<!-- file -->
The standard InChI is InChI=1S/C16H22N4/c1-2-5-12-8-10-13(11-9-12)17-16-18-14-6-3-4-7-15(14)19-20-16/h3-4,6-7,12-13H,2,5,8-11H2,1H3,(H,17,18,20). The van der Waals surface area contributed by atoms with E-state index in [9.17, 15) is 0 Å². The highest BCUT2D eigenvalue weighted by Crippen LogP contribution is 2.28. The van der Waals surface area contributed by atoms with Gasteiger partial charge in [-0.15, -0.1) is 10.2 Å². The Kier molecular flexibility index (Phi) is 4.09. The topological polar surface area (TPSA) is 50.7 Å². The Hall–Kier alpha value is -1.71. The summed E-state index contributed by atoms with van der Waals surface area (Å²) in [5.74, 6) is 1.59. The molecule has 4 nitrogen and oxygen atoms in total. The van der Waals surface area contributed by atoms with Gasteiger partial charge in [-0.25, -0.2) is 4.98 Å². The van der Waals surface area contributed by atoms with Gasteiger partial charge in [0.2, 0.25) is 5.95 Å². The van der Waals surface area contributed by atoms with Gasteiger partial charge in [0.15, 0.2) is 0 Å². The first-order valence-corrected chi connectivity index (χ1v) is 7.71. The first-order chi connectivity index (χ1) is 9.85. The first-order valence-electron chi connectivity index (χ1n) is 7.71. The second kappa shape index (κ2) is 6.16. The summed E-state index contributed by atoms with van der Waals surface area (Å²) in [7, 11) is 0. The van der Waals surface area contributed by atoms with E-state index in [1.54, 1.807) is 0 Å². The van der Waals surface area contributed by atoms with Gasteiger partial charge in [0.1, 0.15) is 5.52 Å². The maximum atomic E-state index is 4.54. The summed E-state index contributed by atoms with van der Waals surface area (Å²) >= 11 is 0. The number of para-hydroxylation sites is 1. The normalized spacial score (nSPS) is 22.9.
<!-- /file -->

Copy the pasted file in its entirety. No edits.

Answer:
The standard InChI is InChI=1S/C16H22N4/c1-2-5-12-8-10-13(11-9-12)17-16-18-14-6-3-4-7-15(14)19-20-16/h3-4,6-7,12-13H,2,5,8-11H2,1H3,(H,17,18,20). The van der Waals surface area contributed by atoms with E-state index in [9.17, 15) is 0 Å². The highest BCUT2D eigenvalue weighted by Crippen LogP contribution is 2.28. The van der Waals surface area contributed by atoms with Gasteiger partial charge in [-0.15, -0.1) is 10.2 Å². The Kier molecular flexibility index (Phi) is 4.09. The topological polar surface area (TPSA) is 50.7 Å². The Hall–Kier alpha value is -1.71. The summed E-state index contributed by atoms with van der Waals surface area (Å²) in [5.74, 6) is 1.59. The molecule has 4 nitrogen and oxygen atoms in total. The van der Waals surface area contributed by atoms with Gasteiger partial charge in [-0.25, -0.2) is 4.98 Å². The van der Waals surface area contributed by atoms with Gasteiger partial charge in [0.2, 0.25) is 5.95 Å². The van der Waals surface area contributed by atoms with Gasteiger partial charge in [0.15, 0.2) is 0 Å². The first-order valence-corrected chi connectivity index (χ1v) is 7.71. The first-order chi connectivity index (χ1) is 9.85. The first-order valence-electron chi connectivity index (χ1n) is 7.71. The second kappa shape index (κ2) is 6.16. The summed E-state index contributed by atoms with van der Waals surface area (Å²) in [7, 11) is 0. The van der Waals surface area contributed by atoms with E-state index in [1.54, 1.807) is 0 Å². The van der Waals surface area contributed by atoms with Gasteiger partial charge in [0.1, 0.15) is 5.52 Å². The maximum atomic E-state index is 4.54. The summed E-state index contributed by atoms with van der Waals surface area (Å²) >= 11 is 0. The number of para-hydroxylation sites is 1. The normalized spacial score (nSPS) is 22.9.